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Browsing: Adams Family Correspondence, Volume 1


Search for a response to this letter.

Docno: ADMS-04-01-02-0032

Author: Adams, Abigail
Recipient: Adams, John
Date: 1764-04-30

Abigail Smith to John Adams

[salute] Dear Lysander

Your Friendly Epistle reach'd me a fryday morning, it came like an Infernal Mesenger, thro fire and Brimstone, Yet it brought me tidings of great joy. With gratitude may this month be ever rememberd by Diana. You have been peculiarly favourd, and may be numberd with those who have had the distemper lightest. What would I give that I was as well thro it. I thank you for your offerd Service, but you know that I am not permitted to enjoy the benifit of it.
Yesterday the Dr.1 returnd to our no small Satisfaction. I think there is but one person upon Earth, the Sight of whom would have more rejoiced me. But “not Sight alone would please.” It would therefore be adviseable to keep at an unseeable distance till any approach would not endanger.
I was yesterday at the Meeting of a Gentleman and his Lady. Cloathe[s] all shifted—no danger—and no fear. A how do ye, and a how do ye, was exchanged between them, a Smile, and a good naturd look. Upon my word I believe they were glad to see each other. A tender meeting. I was affected with it. And thought whether Lysander, under like circumstances could thus coldly meet his Diana, and whether Diana could with no more Emotion receive Lysander. What think you. I dare answer for a different meeting on her part were She under no restraint. When may that meeting be? Hear you have sent for your Horse, the Doctor tells me that you rode out a friday, do not venture abroad too soon, very bad winds for invalids tho I hear you stand it like an oak.—O by the way you have not told me that insinuation to my disadvantage which you promised me. Now methinks I see you criticizeing—What upon Earth is the Girl after. Where is the connexion between my standing the distemper like an oak, and an insinuation to her disadvantage?—Why I did not expect that a short sighted mortal would comprehend it, it was a Complex Idea if I may so express myself. And in my mind there was a great connexion. I will show you how it came about. “I did expect this purgation of { 42 } Lysander would have set us on a level and have renderd him a Sociable creature, but Ill Luck, he stands it like an oak, and is as haughty as ever.” Now mentioning one part of this Sentance, brought to mind the accusation of haughtiness, and your faults naturally lead me to think of my own. But here look yee. I have more than insinuations against you. “An intolerable forbiding expecting Silence, which lays such a restraint upon but moderate Modesty that tis imposible for a Stranger to be tranquil in your presence.” What say you to that charge? Deny it not, for by experience I know it to be true. Yes to this day I feel a greater restraint in your Company, than in that of allmost any other person on Earth, but thought I had reasons by myself to account for it, and knew not that others were affected in the same manner till a late complaint was enterd against you. Is there any thing austere in your countanance? Indeed I cannot recollect any thing. Yet when I have been most pained I have throughly studied it, but never could discover one trace of the severe. Must it not then be something in Behaviour, (ask Silvia, (not Arpasia for these are not her complaints) what it is) else why should not I feel as great restraint when I write. But to go on, “Why did he read Grandison, the very reverse in practice. Sir Charles call'd forth every one's excellencies, but never was a thought born in Lysanders presence.”2 Unsociable Being, is an other charge. Bid a Lady hold her Tongue when she was tenderly inquireing after your wellfare, why that sounds like want of Breeding. It looks not like Lysander for it wears the face of ingratitude.—I expect you [to] clear up these matters, without being in the least saucy.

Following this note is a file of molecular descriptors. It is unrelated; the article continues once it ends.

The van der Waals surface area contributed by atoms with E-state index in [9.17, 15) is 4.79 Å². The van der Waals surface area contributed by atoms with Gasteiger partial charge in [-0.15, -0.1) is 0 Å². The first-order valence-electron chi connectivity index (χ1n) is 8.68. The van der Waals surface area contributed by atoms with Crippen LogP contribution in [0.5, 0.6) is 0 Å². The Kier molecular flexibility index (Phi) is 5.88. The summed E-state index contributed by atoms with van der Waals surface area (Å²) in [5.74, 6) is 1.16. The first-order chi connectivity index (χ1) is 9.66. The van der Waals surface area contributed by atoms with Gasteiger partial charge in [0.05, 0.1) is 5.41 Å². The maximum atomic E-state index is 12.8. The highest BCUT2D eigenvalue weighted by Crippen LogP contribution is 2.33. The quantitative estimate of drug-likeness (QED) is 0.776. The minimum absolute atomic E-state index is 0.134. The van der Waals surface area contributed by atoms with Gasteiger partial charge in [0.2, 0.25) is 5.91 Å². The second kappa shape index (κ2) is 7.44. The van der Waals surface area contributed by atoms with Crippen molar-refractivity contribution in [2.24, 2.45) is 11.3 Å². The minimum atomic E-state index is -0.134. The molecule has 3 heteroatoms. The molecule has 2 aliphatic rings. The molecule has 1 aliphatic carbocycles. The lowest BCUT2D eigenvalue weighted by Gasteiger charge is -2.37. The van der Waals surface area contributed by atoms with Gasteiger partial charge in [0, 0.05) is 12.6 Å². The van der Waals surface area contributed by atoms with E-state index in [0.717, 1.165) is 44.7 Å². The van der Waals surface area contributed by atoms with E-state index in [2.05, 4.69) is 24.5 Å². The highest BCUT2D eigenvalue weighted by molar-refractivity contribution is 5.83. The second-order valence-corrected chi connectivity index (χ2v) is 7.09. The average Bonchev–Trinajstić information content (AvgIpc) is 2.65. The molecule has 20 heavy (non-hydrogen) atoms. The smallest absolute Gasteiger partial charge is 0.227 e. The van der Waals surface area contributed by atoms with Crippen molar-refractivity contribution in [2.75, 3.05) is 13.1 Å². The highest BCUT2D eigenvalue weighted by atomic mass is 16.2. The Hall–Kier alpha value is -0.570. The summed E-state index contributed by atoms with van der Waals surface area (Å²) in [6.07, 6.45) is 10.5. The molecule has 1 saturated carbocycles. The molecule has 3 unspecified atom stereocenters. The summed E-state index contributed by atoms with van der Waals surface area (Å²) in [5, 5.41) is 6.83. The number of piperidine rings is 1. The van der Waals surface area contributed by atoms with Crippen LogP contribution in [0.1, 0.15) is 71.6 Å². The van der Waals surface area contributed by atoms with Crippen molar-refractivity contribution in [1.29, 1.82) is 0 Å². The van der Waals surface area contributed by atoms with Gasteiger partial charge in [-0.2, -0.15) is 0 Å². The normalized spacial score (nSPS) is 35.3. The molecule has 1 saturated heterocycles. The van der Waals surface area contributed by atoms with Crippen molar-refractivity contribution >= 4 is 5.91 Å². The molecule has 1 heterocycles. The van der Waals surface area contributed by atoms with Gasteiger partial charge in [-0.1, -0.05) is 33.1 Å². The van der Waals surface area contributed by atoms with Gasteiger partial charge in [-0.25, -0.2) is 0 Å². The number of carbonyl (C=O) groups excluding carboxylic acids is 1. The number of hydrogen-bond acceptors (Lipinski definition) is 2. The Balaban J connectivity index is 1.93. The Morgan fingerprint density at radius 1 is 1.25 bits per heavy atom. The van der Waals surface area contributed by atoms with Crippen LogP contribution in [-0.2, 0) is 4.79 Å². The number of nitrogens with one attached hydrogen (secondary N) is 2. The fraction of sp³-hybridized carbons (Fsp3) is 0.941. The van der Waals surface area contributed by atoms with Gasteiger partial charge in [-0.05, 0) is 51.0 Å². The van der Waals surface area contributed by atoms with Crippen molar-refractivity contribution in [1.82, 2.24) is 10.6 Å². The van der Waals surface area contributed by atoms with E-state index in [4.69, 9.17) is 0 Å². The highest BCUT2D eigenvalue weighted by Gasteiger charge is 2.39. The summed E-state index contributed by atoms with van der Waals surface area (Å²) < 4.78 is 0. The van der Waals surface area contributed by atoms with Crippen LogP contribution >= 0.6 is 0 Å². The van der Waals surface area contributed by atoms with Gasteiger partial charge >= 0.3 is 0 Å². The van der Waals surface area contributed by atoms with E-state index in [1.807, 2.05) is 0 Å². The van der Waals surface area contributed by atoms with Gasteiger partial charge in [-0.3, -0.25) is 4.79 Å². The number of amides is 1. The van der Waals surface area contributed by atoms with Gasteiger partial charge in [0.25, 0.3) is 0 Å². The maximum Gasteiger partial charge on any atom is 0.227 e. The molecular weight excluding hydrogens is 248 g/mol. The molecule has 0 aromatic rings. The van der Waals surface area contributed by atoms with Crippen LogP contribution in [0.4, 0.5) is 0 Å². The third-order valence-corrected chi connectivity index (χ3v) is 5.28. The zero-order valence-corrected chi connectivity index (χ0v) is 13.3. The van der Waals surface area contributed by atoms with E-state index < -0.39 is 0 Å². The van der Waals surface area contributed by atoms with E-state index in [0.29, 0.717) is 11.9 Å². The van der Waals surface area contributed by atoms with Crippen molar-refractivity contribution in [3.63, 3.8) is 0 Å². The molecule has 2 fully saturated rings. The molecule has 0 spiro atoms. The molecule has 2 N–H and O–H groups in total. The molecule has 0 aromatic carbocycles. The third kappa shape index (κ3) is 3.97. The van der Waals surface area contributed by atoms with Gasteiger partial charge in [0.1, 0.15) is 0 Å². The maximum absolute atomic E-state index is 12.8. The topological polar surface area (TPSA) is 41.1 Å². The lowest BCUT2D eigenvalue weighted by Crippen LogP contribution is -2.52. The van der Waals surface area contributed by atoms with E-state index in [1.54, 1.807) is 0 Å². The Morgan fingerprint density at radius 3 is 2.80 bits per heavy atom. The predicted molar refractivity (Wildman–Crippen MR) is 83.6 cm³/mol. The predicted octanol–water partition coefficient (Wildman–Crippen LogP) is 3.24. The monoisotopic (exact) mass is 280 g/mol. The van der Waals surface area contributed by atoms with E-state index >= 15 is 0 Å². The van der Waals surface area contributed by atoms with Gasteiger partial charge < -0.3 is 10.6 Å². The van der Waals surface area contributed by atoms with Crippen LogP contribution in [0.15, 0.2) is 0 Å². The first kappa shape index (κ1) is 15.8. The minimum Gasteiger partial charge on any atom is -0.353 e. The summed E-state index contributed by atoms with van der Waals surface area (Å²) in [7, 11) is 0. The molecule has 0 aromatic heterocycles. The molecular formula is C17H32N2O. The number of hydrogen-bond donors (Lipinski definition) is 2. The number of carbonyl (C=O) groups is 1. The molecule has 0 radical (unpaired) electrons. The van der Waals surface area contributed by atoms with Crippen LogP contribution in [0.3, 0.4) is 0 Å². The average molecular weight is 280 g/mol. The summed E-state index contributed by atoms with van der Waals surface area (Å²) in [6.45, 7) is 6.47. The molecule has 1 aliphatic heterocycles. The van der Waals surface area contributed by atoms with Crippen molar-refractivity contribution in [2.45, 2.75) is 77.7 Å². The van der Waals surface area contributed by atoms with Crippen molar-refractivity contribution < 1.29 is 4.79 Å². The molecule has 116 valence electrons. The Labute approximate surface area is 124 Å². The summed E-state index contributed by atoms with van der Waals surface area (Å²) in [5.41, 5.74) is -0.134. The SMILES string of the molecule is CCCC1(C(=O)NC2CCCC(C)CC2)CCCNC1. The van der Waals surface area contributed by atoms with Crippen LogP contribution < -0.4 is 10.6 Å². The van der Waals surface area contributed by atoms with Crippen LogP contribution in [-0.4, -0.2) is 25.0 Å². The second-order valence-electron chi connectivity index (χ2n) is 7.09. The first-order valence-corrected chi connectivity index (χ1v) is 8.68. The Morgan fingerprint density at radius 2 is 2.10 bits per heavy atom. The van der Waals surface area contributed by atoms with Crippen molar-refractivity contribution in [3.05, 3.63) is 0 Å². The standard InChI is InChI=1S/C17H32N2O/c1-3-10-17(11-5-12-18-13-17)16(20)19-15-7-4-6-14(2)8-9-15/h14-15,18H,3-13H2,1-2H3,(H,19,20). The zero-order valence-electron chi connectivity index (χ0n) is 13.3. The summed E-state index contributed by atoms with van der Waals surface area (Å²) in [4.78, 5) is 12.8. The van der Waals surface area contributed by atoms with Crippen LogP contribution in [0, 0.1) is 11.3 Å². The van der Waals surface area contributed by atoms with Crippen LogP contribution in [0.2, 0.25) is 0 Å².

As to the charge of Haughtiness I am certain that is a mistake, for if I know any thing of Lysander, he has as little of that in his disposition, as he has of Ill nature. But for Saucyness no Mortal can match him, no not even His
[signed] Diana
N.B. Remember me to Silvia and Myra.
Shall I hear from you by Mr. Ayers. If not do not fail writing by the Doctor who will be in Town a thursday. If he brings a letter suppose he will smoke it too, you understand me.
Yours unfeignedly,
[signed] A Smith
RC (Adams Papers); addressed: “To John Adams Esqr. att Boston pr favour Mr Ayers.”
1. Cotton Tufts, who is also, of course, the “Gentleman” alluded to in the following paragraph.
2. Closing quotation mark supplied.
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